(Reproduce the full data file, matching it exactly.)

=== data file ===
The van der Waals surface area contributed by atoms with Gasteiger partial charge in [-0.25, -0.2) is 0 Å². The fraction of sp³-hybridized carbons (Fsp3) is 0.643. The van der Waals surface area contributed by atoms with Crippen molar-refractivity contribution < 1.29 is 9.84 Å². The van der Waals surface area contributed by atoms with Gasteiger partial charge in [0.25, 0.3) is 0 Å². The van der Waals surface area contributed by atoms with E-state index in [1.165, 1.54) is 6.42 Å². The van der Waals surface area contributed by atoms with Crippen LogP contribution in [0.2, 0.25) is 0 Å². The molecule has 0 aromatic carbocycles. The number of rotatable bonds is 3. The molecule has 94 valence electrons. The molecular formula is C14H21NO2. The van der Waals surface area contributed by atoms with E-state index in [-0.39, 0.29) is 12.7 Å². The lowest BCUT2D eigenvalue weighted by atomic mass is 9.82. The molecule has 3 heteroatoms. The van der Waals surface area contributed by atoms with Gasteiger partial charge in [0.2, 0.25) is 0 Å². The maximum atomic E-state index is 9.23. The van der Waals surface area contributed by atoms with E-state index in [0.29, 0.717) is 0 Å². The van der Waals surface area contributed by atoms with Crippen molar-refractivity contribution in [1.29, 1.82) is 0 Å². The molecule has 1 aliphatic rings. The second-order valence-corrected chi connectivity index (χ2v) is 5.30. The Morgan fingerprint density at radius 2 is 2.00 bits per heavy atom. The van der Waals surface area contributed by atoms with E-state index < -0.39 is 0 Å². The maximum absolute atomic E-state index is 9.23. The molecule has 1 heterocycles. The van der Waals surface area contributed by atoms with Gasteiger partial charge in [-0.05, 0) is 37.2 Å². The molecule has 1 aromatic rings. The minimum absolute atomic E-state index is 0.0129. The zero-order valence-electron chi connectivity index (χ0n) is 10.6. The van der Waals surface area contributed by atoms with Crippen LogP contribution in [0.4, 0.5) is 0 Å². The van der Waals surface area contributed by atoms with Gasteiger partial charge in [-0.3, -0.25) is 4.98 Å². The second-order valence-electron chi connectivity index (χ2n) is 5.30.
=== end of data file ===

The van der Waals surface area contributed by atoms with Gasteiger partial charge in [-0.25, -0.2) is 0 Å². The fraction of sp³-hybridized carbons (Fsp3) is 0.643. The van der Waals surface area contributed by atoms with Crippen molar-refractivity contribution < 1.29 is 9.84 Å². The van der Waals surface area contributed by atoms with Gasteiger partial charge in [0.25, 0.3) is 0 Å². The van der Waals surface area contributed by atoms with E-state index in [1.165, 1.54) is 6.42 Å². The van der Waals surface area contributed by atoms with Crippen LogP contribution in [0.2, 0.25) is 0 Å². The molecule has 0 aromatic carbocycles. The number of rotatable bonds is 3. The molecule has 94 valence electrons. The molecular formula is C14H21NO2. The van der Waals surface area contributed by atoms with E-state index in [-0.39, 0.29) is 12.7 Å². The lowest BCUT2D eigenvalue weighted by atomic mass is 9.82. The molecule has 3 heteroatoms. The van der Waals surface area contributed by atoms with Gasteiger partial charge in [0.2, 0.25) is 0 Å². The maximum atomic E-state index is 9.23. The van der Waals surface area contributed by atoms with E-state index in [0.29, 0.717) is 0 Å². The van der Waals surface area contributed by atoms with Crippen molar-refractivity contribution in [1.29, 1.82) is 0 Å². The molecule has 1 aliphatic rings. The second-order valence-corrected chi connectivity index (χ2v) is 5.30. The Morgan fingerprint density at radius 2 is 2.00 bits per heavy atom. The van der Waals surface area contributed by atoms with E-state index < -0.39 is 0 Å². The maximum absolute atomic E-state index is 9.23. The molecule has 1 heterocycles. The van der Waals surface area contributed by atoms with Gasteiger partial charge in [-0.05, 0) is 37.2 Å². The molecule has 1 aromatic rings. The minimum absolute atomic E-state index is 0.0129. The zero-order valence-electron chi connectivity index (χ0n) is 10.6. The van der Waals surface area contributed by atoms with Crippen LogP contribution in [0.4, 0.5) is 0 Å². The van der Waals surface area contributed by atoms with Gasteiger partial charge in [-0.3, -0.25) is 4.98 Å². The second-order valence-electron chi connectivity index (χ2n) is 5.30.